ASU anthropologists design new ways to reduce stigma in global health care


June 13, 2022

People who are large-bodied have no self-control. People with mental health conditions can’t be productive members of society. People who don’t use toilets are disgusting. 

These are all stigmas Arizona State University anthropologists and President’s Professors Alexandra Brewis and Amber Wutich have observed over and over from different health professionals over many years.  ASU Presidents' Professors Alexandra Brewis and Amber Wutich ASU President's Professors Alexandra Brewis (left) and Amber Wutich. Photo courtesy Tim Trumble Photography

Brewis and Wutich have spent many years identifying stigmas within health care practices across the world. Through global health classes, online trainings and an award-winning book, the professors are bringing attention to an often overlooked but solvable problem. 

Their recent book “Lazy, Crazy, and Disgusting: Stigma and the Undoing of Global Health,” is based on their 50 years of combined fieldwork as medical anthropologists. Over the last decade, Brewis studied weight and issues around weight stigma in clinical settings, while Wutich has focused on people’s experiences of living with inadequate sanitation in places like South America and the U.S.-Mexico border. 

“After doing fieldwork on an array of stigmatized issues over many years — like water insecurity, high body weight and ADHD — I came to understand that self-stigma, when we judge ourselves harshly and believe and agree with the negative values, is one of the more emotionally painful things that people endure,” Brewis said, a biocultural anthropologist with ASU’s School of Human Evolution and Social Change.

“This is why we think it is so important to address any aspect of health care that might — even inadvertently — be contributing to that profound human pain,” she said.

Brewis said what is most concerning is when doctors contribute to the pain patients are already enduring from self-stigma. For example, she said people with large bodies sometimes avoid going to the doctor’s office because they anticipate poor treatment. 

“Stigmas also tend to beget other stigmas,” Brewis said. “We sometimes refer to this as intersecting or layered stigmas — it is easier to pile stigma onto people already classified as less human than others, whether on the basis of racialized categories, gender identity, poverty, migrant status and so on.”

Lazy, Crazy, and Disgusting: Stigma and the Undoing of Global Health

Cover courtesy Johns Hopkins University Press, Baltimore. Cover design by Kelley Galbreath

The book is a continuation of the work the professors do at the Center for Global Health and the Culture, Health, and Environment Laboratory in the School of Human Evolution and Social Change. In the lab, undergraduate and graduate students are involved in their data collection and analysis, with collaborators at many different sites all around the world.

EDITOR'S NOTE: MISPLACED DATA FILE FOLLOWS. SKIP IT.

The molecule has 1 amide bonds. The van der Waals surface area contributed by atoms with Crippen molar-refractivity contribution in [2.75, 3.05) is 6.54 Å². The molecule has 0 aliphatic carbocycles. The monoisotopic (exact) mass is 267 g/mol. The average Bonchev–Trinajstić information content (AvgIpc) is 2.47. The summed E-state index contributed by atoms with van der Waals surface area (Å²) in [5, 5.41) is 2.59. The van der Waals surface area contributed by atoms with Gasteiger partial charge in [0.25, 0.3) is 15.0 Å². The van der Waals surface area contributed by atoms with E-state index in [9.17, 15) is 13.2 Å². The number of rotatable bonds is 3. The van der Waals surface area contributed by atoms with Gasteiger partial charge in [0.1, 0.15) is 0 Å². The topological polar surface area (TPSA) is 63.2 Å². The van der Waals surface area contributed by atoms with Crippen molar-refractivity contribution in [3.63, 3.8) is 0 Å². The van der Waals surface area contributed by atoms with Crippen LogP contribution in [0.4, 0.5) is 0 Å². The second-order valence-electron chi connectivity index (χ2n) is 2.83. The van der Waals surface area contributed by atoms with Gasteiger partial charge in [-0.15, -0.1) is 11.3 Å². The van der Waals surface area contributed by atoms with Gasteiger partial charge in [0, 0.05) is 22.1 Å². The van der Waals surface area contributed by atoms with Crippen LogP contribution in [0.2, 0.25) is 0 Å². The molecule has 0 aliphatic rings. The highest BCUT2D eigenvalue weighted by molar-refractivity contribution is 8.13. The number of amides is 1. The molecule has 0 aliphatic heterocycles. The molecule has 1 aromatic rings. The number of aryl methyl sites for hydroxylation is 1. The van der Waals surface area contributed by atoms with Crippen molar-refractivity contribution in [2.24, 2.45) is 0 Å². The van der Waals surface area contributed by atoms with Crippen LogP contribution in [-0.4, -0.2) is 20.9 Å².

Other related team projects with a similar purpose of improving health globally are looking at the emotional and health consequences of lack of access to clean and adequate water, and working with engineers to design better solutions for low-resource communities,” Brewis said. 

Along with the book and lab experiences, Brewis and Wutich both teach courses like Poverty and Global Health (ASB 305). Students learn how poverty shapes health risks and how stigma ultimately promotes illness and poverty as part of the school's global health degree programs. The global health program has options for bachelor's, master's and accelerated 4+1 degree programs.

“This is one of the things that makes the way we study global health of great value: the ability to turn tables and consider — and rectify — and identify how global health efforts in themselves might inadvertently be part of the problem, even while people practicing it believe they are ‘doing good,’” Brewis said. “This ability to be more reflective to improve how we work is one of the core benefits that anthropology brings to the table. Global health as a field has a particular responsibility to be ethical and impactful in the broad sense, as well as a narrow one. Anthropology is central to gaining that wider lens.”

Brewis and Wutich have gone beyond the book and classroom to find practical ways to reduce stigma in global health care, including last year's training around stigma reduction for Centers for Disease Control management. The one-hour “Recognizing and Challenging Stigma” self-paced online course they developed for health professionals is, says Brewis, a great tool for those who want an accessible overview of the book’s recommendations about how health professionals can recognize and avoid promoting stigma through their work. 

“Lazy, Crazy, and Disgusting: Stigma and the Undoing of Global Health” has won numerous awards, including the 2022 Human Biology Association Book Award; the 2020 Carol R. Ember Book Prize from the Society for Anthropological Sciences; and was a finalist for the 2020 Book of the Year Award from the British Sociology Association/Foundation for the Sociology of Health and Illness.

Nicole Pomerantz

Communications specialist, School of Human Evolution and Social Change

480-965-0610

ASU developing sustainable tourism training curriculum for Indian Country

Promoting travel to tribal lands poses challenges not often experienced in non-Native tourism, professor says


June 13, 2022

Unlike those who work in retail or restaurants, tourism professionals not only need to interest people in their product; sometimes they have to convince them to travel a long distance for it.